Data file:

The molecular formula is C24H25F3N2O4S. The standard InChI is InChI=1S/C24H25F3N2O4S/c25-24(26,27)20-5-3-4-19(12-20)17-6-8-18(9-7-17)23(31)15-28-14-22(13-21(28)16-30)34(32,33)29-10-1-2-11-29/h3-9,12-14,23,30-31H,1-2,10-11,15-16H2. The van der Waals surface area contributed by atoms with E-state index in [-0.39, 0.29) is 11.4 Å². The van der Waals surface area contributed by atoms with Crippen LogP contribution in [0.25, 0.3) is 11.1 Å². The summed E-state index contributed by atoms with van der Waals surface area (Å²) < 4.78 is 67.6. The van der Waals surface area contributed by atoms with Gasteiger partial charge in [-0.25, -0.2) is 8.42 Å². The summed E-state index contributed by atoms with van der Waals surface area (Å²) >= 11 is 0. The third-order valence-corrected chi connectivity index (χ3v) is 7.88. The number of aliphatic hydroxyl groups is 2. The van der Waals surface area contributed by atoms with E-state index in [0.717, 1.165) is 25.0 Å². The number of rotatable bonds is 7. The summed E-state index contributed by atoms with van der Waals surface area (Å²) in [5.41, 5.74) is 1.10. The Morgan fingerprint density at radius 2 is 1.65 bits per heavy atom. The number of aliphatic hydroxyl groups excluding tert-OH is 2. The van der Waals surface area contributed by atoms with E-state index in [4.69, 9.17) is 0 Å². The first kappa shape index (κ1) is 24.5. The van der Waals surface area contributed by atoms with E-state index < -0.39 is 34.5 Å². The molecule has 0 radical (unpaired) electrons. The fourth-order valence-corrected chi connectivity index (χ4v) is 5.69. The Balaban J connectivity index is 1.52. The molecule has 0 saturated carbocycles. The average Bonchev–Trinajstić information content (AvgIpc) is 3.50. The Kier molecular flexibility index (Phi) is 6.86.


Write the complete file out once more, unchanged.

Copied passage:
The molecular formula is C24H25F3N2O4S. The standard InChI is InChI=1S/C24H25F3N2O4S/c25-24(26,27)20-5-3-4-19(12-20)17-6-8-18(9-7-17)23(31)15-28-14-22(13-21(28)16-30)34(32,33)29-10-1-2-11-29/h3-9,12-14,23,30-31H,1-2,10-11,15-16H2. The van der Waals surface area contributed by atoms with E-state index in [-0.39, 0.29) is 11.4 Å². The van der Waals surface area contributed by atoms with Crippen LogP contribution in [0.25, 0.3) is 11.1 Å². The summed E-state index contributed by atoms with van der Waals surface area (Å²) < 4.78 is 67.6. The van der Waals surface area contributed by atoms with Gasteiger partial charge in [-0.25, -0.2) is 8.42 Å². The summed E-state index contributed by atoms with van der Waals surface area (Å²) >= 11 is 0. The third-order valence-corrected chi connectivity index (χ3v) is 7.88. The number of aliphatic hydroxyl groups is 2. The van der Waals surface area contributed by atoms with E-state index in [0.717, 1.165) is 25.0 Å². The number of rotatable bonds is 7. The summed E-state index contributed by atoms with van der Waals surface area (Å²) in [5.41, 5.74) is 1.10. The Morgan fingerprint density at radius 2 is 1.65 bits per heavy atom. The number of aliphatic hydroxyl groups excluding tert-OH is 2. The van der Waals surface area contributed by atoms with E-state index in [4.69, 9.17) is 0 Å². The first kappa shape index (κ1) is 24.5. The van der Waals surface area contributed by atoms with E-state index < -0.39 is 34.5 Å². The molecule has 0 radical (unpaired) electrons. The fourth-order valence-corrected chi connectivity index (χ4v) is 5.69. The Balaban J connectivity index is 1.52. The molecule has 0 saturated carbocycles. The average Bonchev–Trinajstić information content (AvgIpc) is 3.50. The Kier molecular flexibility index (Phi) is 6.86.